In 2013, Lady Bird was posthumously awarded the prestigious Rachel Carson Award. The award, presented by Audubon's Women in Conservation, was accepted by her daughter Lynda.[46]


  1. "Claudia Alta Taylor "Lady Bird" Johnson". The White House. Retrieved 2023-02-08.
  2. "Vibrant spirit takes Lady Bird from a small town to UT" Archived June 17, 2011, at the Wayback Machine. The Palm Beach Post.
  3. "The White House: The First Lady Bird". Time. August 28, 1964. Archived from the original on January 25, 2016. Retrieved December 26, 2015.
  4. B., Henry (September 10, 1967). "A Talk With the First Lady". The New York Times.
  5. Wilson, Janet. "East Texas wildflower," Austin American-Statesman. July 13, 2007. p.2 (Lady Bird Johnson Commemorative Section)
  6. Russell, Jan Jarboe, Lady Bird, A Biography of Mrs. Johnson, 1999, New York: Scribner, pp. 69–70
  7. Murphy, DuBose (November 1, 1995). "St. Mary's College". Retrieved December 3, 2023.
  8. Russell (1999), pp. 70–71
  9. Russell (1999), pp. 71–72
  10. University of Texas, Austin, Yearbook 1933
  11. Russell (1999), p. 88
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  13. Woods, Randall Bennett (2007). LBJ: Architect of American Ambition. Harvard University Press. p. 91. ISBN 978-0674026995.
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  16. Nemy, Enid (July 12, 2007). "Lady Bird Johnson, 94, Dies; Eased a Path to Power". The New York Times. Retrieved December 3, 2023.
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  19. ""... to leave this splendor for our grandchildren": Lady Bird Johnson, Environmentalist Extraordinaire". Organization of American Historians. Archived from the original on November 27, 2010.
  20. Hendricks, Nancy (2015). America's First Ladies: A Historical Encyclopedia and Primary Document Collection of the Remarkable Women of the White House. ABC-CLIO. pp. 305–306.
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  22. Godbold, E. Stanly Jr. (2010). "Jimmy and Rosalynn Carter: The Georgia Years, 1924–1974". Oxford University Press. p. 237.
  23. DeBard, Amanda; Philip Jankowski (July 12, 2007). "A former first lady leaves us her legacy". The Daily Texan. Archived from the original on June 5, 2008.
  24. 373 – Statement on Signing a Bill Establishing the Lyndon Baines Johnson Memorial Grove on the Potomac. (December 28, 1973)
  25. "1977 National Women's Conference: A Question of Choices," November 21, 1977, The Walter J. Brown Media Archives & Peabody Awards Collection at the University of Georgia, American Archive of Public Broadcasting
  26. "Dartmouth College officials say former President Gerald Ford and ..." UPI. June 25, 1981.
  27. "About Us – Lady Bird Johnson Wildflower Center". Retrieved December 26, 2015.
  28. "The Lady Bird Johnson Wildflower Center at a Glance" (PDF). Archived from the original (PDF) on October 14, 2012. Retrieved January 16, 2014.
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  30. Carter, Jimmy (2008). Beyond the White House: Waging Peace, Fighting Disease, Building Hope. Simon & Schuster. p. 233. ISBN 978-1416558811.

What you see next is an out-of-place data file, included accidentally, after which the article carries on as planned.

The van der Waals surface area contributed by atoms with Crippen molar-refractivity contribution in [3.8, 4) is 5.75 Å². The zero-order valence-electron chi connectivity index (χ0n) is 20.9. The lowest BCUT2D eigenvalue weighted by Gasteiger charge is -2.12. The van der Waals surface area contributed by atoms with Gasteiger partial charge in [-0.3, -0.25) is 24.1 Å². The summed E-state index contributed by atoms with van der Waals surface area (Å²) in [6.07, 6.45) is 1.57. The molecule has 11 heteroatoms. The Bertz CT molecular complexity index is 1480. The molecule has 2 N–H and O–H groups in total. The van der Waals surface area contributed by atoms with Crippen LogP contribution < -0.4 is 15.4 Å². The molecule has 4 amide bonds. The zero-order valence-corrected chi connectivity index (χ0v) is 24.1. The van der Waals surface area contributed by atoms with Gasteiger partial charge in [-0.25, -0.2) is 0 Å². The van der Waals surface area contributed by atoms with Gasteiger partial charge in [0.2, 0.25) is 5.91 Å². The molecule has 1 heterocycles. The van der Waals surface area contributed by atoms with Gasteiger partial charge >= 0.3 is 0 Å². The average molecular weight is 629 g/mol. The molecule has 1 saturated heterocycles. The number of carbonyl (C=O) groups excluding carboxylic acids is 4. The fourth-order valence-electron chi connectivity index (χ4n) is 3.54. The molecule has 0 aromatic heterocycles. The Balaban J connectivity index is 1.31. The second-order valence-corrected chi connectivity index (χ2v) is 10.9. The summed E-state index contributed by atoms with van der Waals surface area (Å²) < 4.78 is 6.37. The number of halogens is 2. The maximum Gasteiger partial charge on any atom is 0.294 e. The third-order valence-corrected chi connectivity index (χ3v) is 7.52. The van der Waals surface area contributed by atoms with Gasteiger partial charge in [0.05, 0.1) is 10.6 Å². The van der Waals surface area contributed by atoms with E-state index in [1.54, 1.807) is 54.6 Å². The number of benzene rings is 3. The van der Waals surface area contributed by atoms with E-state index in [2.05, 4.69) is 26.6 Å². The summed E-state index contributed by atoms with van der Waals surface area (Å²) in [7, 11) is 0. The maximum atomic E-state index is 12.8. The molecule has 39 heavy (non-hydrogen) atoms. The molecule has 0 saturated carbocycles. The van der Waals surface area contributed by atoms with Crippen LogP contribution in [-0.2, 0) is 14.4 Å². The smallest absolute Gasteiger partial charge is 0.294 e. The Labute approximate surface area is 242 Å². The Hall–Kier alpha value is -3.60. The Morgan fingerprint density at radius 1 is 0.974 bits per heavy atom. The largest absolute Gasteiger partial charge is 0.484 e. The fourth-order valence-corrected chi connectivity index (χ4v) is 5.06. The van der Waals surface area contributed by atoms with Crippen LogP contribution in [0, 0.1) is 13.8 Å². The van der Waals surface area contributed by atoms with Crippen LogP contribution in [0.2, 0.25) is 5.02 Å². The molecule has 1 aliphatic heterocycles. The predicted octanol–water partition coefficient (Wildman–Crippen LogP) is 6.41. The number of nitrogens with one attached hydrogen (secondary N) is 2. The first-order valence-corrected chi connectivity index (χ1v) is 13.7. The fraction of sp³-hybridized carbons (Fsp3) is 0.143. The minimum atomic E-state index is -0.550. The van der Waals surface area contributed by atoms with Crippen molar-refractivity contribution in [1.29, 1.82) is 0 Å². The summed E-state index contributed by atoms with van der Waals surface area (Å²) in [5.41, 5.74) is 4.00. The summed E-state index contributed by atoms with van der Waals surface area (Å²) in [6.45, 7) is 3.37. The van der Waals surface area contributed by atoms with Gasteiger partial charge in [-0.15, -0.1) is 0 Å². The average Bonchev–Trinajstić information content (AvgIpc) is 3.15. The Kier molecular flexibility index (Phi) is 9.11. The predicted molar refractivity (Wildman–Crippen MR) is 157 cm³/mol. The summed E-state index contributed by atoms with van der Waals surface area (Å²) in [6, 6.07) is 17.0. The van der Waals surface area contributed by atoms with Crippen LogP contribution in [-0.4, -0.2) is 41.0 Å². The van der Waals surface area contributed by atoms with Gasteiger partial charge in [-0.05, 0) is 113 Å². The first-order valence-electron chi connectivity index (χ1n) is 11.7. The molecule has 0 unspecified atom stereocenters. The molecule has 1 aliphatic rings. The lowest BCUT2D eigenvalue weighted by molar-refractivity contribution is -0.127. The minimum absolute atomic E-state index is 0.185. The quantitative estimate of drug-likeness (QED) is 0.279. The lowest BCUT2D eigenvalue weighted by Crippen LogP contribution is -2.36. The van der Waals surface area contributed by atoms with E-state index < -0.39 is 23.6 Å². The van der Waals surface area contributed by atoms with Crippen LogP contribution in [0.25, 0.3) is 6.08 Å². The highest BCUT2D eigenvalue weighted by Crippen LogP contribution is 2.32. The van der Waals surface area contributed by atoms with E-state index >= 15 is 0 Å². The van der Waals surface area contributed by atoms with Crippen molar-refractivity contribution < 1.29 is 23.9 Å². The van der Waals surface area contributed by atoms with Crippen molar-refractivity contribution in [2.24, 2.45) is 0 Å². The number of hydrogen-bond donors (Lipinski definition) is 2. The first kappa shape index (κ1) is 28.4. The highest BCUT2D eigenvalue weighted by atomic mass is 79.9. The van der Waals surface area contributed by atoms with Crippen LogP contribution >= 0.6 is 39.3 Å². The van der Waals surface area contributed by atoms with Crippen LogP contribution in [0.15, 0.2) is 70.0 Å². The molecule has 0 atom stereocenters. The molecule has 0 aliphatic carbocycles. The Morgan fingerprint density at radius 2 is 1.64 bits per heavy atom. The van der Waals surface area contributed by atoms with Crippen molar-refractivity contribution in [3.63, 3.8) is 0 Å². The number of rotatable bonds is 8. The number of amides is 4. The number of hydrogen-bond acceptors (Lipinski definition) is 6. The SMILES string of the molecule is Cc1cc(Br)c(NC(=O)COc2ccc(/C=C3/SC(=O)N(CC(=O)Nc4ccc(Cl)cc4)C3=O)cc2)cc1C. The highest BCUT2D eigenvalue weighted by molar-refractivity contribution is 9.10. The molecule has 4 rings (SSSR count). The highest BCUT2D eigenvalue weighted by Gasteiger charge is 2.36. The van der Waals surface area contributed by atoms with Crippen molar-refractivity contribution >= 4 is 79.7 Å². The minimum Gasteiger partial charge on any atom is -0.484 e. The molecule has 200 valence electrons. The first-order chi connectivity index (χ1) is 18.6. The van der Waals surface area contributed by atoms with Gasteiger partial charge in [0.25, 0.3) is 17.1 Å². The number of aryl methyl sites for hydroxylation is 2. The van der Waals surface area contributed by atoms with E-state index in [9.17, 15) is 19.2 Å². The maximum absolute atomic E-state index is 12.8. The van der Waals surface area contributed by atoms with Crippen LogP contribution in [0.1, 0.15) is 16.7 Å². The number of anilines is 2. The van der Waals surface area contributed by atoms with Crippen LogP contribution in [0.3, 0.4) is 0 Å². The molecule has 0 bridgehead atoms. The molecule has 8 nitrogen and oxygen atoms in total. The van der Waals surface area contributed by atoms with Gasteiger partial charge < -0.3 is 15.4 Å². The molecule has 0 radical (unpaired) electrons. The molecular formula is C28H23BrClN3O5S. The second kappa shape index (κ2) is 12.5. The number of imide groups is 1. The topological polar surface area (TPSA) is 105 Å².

31. "Lady Bird Johnson accepts gift for Wildflower Center". UPI. September 29, 1991.
  32. "Remarks at the 25th Anniversary Celebration of President Lyndon B. Johnson's Inauguration". George H. W. Bush Presidential Library and Museum. April 6, 1990. And I think those who know Lyndon better than I would say that she was his anchor and his strength. And she never failed him. And she was always there. And as she has once again today, Lady Bird brought to the White House dignity and warmth and grace. And she was never on stage, never acting out some part, always the same genuine lady no matter what the setting. Her gift of language is a combination of both elegance and simplicity, a vivid imagery that charms our country to this very day. Mrs. Johnson, you, too, have left this nation a very important legacy. Barbara reminds me of that every single day. And those who travel by car along the banks of the Potomac, or who walk or bicycle along its paths, are each day struck by the wonder of your gift.
  33. "Lady Bird Johnson, Former First Lady, Dies at 94", The New York Times, Associated Press, July 11, 2007
  34. 4:18 (CDT) Former First Lady, Lady Bird Johnson Dies at 94 Archived July 13, 2007, at the Wayback Machine Fox News
  35. Obituary, The Daily Telegraph, July 13, 2007, p. 29
  36. Shannon, Kelley (July 15, 2009). "Lady Bird Johnson laid to rest in Texas". The Denver Post. Associated Press. Retrieved July 28, 2010.
  37. Young, Robert (August 28, 2017). "Nixon Names Grove in Lady Bird's Honor". Chicago Tribune.
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  39. "Golden Plate Awardees of the American Academy of Achievement". American Academy of Achievement.
  40. 40.0 40.1 Wilson, Janet (July 12, 2007). "Lady Bird Johnson dies at 94". Austin American-Statesman. Archived from the original on February 19, 2012. Retrieved July 22, 2007.
  41. Raskin, Amy (July 27, 2007). "Austin renaming Town Lake for Lady Bird". Houston Chronicle. Retrieved August 16, 2013.
  42. Brozan, Nadine (June 10, 1995). "Chronicle". The New York Times.
  43. Moritz, John; Root, Jay (June 6, 2008). "Texas Dems ready to put differences aside". Star-Telegram.[dead link]
  44. "Residence Hall Construction Moves Ahead". St. Edward's University. May 21, 2008. Archived from the original on May 31, 2008. Retrieved December 26, 2015.
  45. Bolen, Robert (October 22, 2012). "Environmentalist Lady Bird Johnson to be Featured on Forever Stamp".
  46. Weinreich, Regina (August 1, 2013). "Lady Bird Johnson, Rachel Carson and Women Conservationists Honored at the National Audubon Society Luncheon". HuffPost. Retrieved January 26, 2019.